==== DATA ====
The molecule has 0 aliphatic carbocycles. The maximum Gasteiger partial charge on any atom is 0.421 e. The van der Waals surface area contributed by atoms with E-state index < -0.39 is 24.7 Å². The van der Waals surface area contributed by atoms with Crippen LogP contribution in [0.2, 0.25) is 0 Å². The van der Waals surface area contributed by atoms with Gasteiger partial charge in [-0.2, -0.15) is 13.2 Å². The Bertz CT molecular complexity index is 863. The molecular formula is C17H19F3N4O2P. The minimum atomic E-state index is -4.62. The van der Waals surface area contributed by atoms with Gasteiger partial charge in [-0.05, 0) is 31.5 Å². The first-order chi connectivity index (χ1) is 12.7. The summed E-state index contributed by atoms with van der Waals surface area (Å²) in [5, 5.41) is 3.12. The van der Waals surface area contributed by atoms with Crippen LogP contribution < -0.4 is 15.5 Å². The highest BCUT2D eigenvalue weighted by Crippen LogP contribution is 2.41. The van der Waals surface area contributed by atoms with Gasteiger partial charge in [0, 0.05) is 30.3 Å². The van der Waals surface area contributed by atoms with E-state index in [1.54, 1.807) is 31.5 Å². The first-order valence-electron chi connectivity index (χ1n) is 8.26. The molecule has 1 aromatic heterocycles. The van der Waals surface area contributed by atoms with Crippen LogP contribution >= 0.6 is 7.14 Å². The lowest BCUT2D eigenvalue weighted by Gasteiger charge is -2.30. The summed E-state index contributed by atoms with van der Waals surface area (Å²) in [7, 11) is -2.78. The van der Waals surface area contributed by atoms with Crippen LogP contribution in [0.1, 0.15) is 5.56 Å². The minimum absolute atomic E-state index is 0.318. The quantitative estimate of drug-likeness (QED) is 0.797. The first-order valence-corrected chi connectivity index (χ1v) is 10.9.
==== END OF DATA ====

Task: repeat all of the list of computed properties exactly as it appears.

The molecule has 0 aliphatic carbocycles. The maximum Gasteiger partial charge on any atom is 0.421 e. The van der Waals surface area contributed by atoms with E-state index < -0.39 is 24.7 Å². The van der Waals surface area contributed by atoms with Crippen LogP contribution in [0.2, 0.25) is 0 Å². The van der Waals surface area contributed by atoms with Gasteiger partial charge in [-0.2, -0.15) is 13.2 Å². The Bertz CT molecular complexity index is 863. The molecular formula is C17H19F3N4O2P. The minimum atomic E-state index is -4.62. The van der Waals surface area contributed by atoms with Gasteiger partial charge in [-0.05, 0) is 31.5 Å². The first-order chi connectivity index (χ1) is 12.7. The summed E-state index contributed by atoms with van der Waals surface area (Å²) in [5, 5.41) is 3.12. The van der Waals surface area contributed by atoms with Crippen LogP contribution < -0.4 is 15.5 Å². The highest BCUT2D eigenvalue weighted by Crippen LogP contribution is 2.41. The van der Waals surface area contributed by atoms with Gasteiger partial charge in [0, 0.05) is 30.3 Å². The van der Waals surface area contributed by atoms with E-state index in [1.54, 1.807) is 31.5 Å². The first-order valence-electron chi connectivity index (χ1n) is 8.26. The molecule has 1 aromatic heterocycles. The van der Waals surface area contributed by atoms with Crippen LogP contribution >= 0.6 is 7.14 Å². The lowest BCUT2D eigenvalue weighted by Gasteiger charge is -2.30. The summed E-state index contributed by atoms with van der Waals surface area (Å²) in [7, 11) is -2.78. The van der Waals surface area contributed by atoms with Crippen LogP contribution in [0.1, 0.15) is 5.56 Å². The minimum absolute atomic E-state index is 0.318. The quantitative estimate of drug-likeness (QED) is 0.797. The first-order valence-corrected chi connectivity index (χ1v) is 10.9.